The weight loss and health industries have collided head-on with the tech world, with even the most mainstream depictions of startup life pitching products to help people stay trim and out of the doctor’s office. In one of the more interesting developments, Retrofit, a Chicago-based weight loss program designed for busy professionals that incorporates peripheral services like Skype, Fitbit and connected, wireless scales, along with live mentorship from “wellness experts,” is today announcing that it has picked up $8 million in funding led by Draper Fisher Jurvetson to take its product national and to new areas of service. The Series A round brings total funding for Retrofit to $10.7 million, with other investors including Correlation Ventures, Hyde Park Angels, New World Ventures, and I2A Fund.
While there are a number of weight loss services out there — Fitbit being just one of many pieces of hardware, with thousands of apps also on offer — Retrofit is interesting for a couple of reasons.
For one, it is approaching the issue from a practical position: people are too busy to keep up with weight loss programs, but any successful program is about habit and regular practice. Regular contact with live people, your “wellness experts,” help combat that issue, says Jeff Hyman, CEO and founder of Retrofit. The company’s targets for weight loss sound, if anything, too small to matter: one pound per week is a typical maximum target. But Retrofit believes that small measures are the route to success in this game: another dose of realism in an industry full of empty promises.
And secondly, it’s approaching the whole problem of weight loss as one of big data: the company uses live people to help coach customers, but it also processes tons of data, picked up from the Fitbits and the scales that people use as part of the program, to help those coaches fine-tune their work, and for the Retrofit program to be more tailored to each user. “We take that data and make it into actionable information,” Hyman says.
There will be more products added to that list of hardware over time — furthering the idea of Retrofit as a platform for these disparate monitoring services to work together towards one goal: a user’s health.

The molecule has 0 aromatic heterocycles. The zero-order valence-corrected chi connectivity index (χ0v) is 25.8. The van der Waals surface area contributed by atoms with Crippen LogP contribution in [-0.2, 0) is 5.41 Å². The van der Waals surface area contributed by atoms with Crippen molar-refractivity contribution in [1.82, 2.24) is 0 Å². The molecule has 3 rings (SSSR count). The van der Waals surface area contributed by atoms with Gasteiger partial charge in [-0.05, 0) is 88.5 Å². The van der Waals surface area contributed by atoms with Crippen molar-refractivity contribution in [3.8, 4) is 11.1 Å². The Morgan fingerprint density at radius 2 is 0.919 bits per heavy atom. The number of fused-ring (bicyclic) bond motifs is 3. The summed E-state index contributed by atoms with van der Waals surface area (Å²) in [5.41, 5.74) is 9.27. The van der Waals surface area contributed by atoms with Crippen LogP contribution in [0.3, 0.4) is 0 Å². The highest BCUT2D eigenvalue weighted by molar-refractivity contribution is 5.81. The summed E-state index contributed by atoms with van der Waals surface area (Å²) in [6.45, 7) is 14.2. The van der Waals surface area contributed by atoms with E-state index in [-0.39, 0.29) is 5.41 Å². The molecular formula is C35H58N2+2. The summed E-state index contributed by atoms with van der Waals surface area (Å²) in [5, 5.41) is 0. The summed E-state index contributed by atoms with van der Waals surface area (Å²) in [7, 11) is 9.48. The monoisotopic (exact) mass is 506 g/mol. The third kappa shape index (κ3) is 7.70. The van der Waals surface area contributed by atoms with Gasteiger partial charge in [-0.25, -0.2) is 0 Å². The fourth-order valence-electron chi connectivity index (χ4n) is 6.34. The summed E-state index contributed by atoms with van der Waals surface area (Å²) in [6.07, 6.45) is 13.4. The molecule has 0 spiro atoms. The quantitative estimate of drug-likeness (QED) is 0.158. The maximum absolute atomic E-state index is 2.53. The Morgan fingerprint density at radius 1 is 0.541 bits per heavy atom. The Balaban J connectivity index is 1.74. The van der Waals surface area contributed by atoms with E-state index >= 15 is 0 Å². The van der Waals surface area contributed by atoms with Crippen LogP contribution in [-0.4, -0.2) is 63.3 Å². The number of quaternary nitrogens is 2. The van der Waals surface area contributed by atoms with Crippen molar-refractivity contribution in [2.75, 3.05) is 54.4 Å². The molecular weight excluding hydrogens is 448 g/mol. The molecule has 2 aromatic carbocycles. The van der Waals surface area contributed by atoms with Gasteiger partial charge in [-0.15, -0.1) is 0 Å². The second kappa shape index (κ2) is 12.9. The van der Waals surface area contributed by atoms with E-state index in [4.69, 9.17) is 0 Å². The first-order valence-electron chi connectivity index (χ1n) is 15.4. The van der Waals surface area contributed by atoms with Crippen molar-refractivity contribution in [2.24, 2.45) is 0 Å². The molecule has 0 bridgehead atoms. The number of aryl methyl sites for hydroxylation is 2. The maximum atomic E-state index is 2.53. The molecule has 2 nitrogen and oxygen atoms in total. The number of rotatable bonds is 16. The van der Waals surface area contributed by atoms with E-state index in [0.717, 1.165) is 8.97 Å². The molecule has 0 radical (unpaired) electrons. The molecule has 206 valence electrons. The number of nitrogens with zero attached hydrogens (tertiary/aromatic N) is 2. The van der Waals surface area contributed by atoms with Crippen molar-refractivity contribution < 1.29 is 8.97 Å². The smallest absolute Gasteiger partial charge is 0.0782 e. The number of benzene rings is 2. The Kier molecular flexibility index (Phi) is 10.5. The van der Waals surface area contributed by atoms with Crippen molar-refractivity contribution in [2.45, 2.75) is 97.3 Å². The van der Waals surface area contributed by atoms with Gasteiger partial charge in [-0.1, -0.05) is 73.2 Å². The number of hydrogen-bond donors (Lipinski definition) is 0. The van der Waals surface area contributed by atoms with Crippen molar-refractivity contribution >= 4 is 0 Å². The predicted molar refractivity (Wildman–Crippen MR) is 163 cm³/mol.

“The number of wireless miniaturized devices coming to the market is insane,” he says. “We have seen a lot of these in the past six months, and have a lot of people calling us on this to get their products on the platform. We will add them, but we are currently finding that Fitbit and the scale are good but you can safely assume there will be more.”
Retrofit sells its service direct to consumers but also through businesses, by way of annual subscriptions. The company says that company channel is a lucrative one, considering that overweight employees can cost up to $1,500 in healthcare costs. Hyman says that to date, some 94% of those on its program have lost weight. Although the company has yet to reveal user numbers, Hyman says that the program has “hundreds of customers” and it’s growing at a high weekly percentage rate.
One area where the funding will be used is to also bulk up staff, specifically in the area of engineers. “Right now we have a mobile app, but we have a lot of ideas on how to enhance it to drive compliance and monitoring throughout the day,” he says. “We are planning on doubling software developers to do that and more.”
And if $8 million sounds like more than enough for adding a few engineers and some national marketing, that’s because some of it will go elsewhere: building up services that can be added on to the weight loss core product, that can help people monitor their general health but could also be used for the medical industry, for example, for a doctor to monitor a patient’s intake of medicine or daily regiment remotely.
“A key part of why we raised this sizeable round was the use case for the different applications, which certainly go beyond weight loss,” says Hyman.
That’s also one of the areas that attracted DFJ to the investment, says Mohanjit Jolly, DFJ’s MD and now a board member at Retrofit. “I think about what might be the ‘ADT for health care’ in the future,” he says. “There are enough connected devices that there will b ea service that monitors you and your health. This is not someting that retrofit is focusing on but clearly that is one of the pieces that interests them and us.” He also highlights the fact that a user who signs on for a one-year subscription is already buying into the brand and could be open to more services in the future. “The relationship and bond that a customer develops with Retrofit can and should continue beyond the 12 month programe,” he notes.
But at the same time, Hyman emphasises that Retrofit has to stay “maniacally focused” on getting one thing right first. And weight loss is an essential starting point: 55 diseases are linked to being overweight, he points out, and being overweight is a problem that currently impacts two-thirds of Americans. Managing to move the needle in that one area could be success enough for now.